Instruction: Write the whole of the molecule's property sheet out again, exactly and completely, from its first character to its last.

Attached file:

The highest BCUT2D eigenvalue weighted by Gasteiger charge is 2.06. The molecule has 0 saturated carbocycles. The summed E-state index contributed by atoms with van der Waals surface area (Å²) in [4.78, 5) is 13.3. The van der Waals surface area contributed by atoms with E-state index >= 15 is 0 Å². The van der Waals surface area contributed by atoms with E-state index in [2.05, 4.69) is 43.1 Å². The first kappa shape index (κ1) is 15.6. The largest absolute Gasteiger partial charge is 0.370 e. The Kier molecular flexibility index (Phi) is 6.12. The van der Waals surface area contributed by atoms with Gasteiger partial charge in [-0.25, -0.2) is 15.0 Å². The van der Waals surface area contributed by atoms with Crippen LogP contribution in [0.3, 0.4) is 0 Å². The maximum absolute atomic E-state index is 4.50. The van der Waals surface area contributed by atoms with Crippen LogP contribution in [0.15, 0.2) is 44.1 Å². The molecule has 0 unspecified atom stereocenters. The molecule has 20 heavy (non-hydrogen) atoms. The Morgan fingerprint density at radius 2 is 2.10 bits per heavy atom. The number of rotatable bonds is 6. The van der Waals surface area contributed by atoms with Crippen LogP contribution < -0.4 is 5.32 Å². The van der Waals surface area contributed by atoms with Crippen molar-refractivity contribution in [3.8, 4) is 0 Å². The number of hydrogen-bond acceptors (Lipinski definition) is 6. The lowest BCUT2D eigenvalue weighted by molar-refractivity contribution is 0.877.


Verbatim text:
The highest BCUT2D eigenvalue weighted by Gasteiger charge is 2.06. The molecule has 0 saturated carbocycles. The summed E-state index contributed by atoms with van der Waals surface area (Å²) in [4.78, 5) is 13.3. The van der Waals surface area contributed by atoms with E-state index >= 15 is 0 Å². The van der Waals surface area contributed by atoms with E-state index in [2.05, 4.69) is 43.1 Å². The first kappa shape index (κ1) is 15.6. The largest absolute Gasteiger partial charge is 0.370 e. The Kier molecular flexibility index (Phi) is 6.12. The van der Waals surface area contributed by atoms with Gasteiger partial charge in [-0.25, -0.2) is 15.0 Å². The van der Waals surface area contributed by atoms with Crippen LogP contribution in [0.3, 0.4) is 0 Å². The maximum absolute atomic E-state index is 4.50. The van der Waals surface area contributed by atoms with Crippen LogP contribution in [0.15, 0.2) is 44.1 Å². The molecule has 0 unspecified atom stereocenters. The molecule has 20 heavy (non-hydrogen) atoms. The Morgan fingerprint density at radius 2 is 2.10 bits per heavy atom. The number of rotatable bonds is 6. The van der Waals surface area contributed by atoms with Crippen LogP contribution < -0.4 is 5.32 Å². The van der Waals surface area contributed by atoms with Crippen molar-refractivity contribution in [3.8, 4) is 0 Å². The number of hydrogen-bond acceptors (Lipinski definition) is 6. The lowest BCUT2D eigenvalue weighted by molar-refractivity contribution is 0.877.